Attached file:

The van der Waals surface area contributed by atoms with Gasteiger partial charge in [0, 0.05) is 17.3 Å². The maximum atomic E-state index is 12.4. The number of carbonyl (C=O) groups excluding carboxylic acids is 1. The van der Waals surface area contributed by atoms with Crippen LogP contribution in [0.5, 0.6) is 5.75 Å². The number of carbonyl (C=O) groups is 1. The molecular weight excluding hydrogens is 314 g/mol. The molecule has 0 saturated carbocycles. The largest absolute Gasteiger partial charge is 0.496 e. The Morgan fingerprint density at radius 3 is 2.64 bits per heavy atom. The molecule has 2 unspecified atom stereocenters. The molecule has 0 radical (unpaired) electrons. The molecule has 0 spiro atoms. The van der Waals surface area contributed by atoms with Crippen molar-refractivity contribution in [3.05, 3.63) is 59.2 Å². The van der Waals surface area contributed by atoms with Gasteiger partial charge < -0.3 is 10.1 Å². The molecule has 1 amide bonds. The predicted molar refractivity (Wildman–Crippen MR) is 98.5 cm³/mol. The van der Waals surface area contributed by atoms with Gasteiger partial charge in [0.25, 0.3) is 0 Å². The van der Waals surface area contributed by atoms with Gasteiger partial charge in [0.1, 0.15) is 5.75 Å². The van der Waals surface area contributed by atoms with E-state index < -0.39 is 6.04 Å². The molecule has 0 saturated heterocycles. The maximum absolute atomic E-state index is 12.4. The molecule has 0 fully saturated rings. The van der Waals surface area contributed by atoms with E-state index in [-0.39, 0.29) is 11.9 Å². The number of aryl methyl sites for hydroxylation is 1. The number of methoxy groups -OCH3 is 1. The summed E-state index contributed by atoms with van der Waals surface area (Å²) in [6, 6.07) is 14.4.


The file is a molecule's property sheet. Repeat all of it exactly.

The van der Waals surface area contributed by atoms with Gasteiger partial charge in [0, 0.05) is 17.3 Å². The maximum atomic E-state index is 12.4. The number of carbonyl (C=O) groups excluding carboxylic acids is 1. The van der Waals surface area contributed by atoms with Crippen LogP contribution in [0.5, 0.6) is 5.75 Å². The number of carbonyl (C=O) groups is 1. The molecular weight excluding hydrogens is 314 g/mol. The molecule has 0 saturated carbocycles. The largest absolute Gasteiger partial charge is 0.496 e. The Morgan fingerprint density at radius 3 is 2.64 bits per heavy atom. The molecule has 2 unspecified atom stereocenters. The molecule has 0 radical (unpaired) electrons. The molecule has 0 spiro atoms. The van der Waals surface area contributed by atoms with Crippen molar-refractivity contribution in [3.05, 3.63) is 59.2 Å². The van der Waals surface area contributed by atoms with Gasteiger partial charge < -0.3 is 10.1 Å². The molecule has 1 amide bonds. The predicted molar refractivity (Wildman–Crippen MR) is 98.5 cm³/mol. The van der Waals surface area contributed by atoms with Gasteiger partial charge in [0.25, 0.3) is 0 Å². The van der Waals surface area contributed by atoms with Gasteiger partial charge in [0.1, 0.15) is 5.75 Å². The van der Waals surface area contributed by atoms with E-state index < -0.39 is 6.04 Å². The molecule has 0 saturated heterocycles. The maximum absolute atomic E-state index is 12.4. The molecule has 0 fully saturated rings. The van der Waals surface area contributed by atoms with E-state index in [-0.39, 0.29) is 11.9 Å². The number of aryl methyl sites for hydroxylation is 1. The number of methoxy groups -OCH3 is 1. The summed E-state index contributed by atoms with van der Waals surface area (Å²) in [6, 6.07) is 14.4.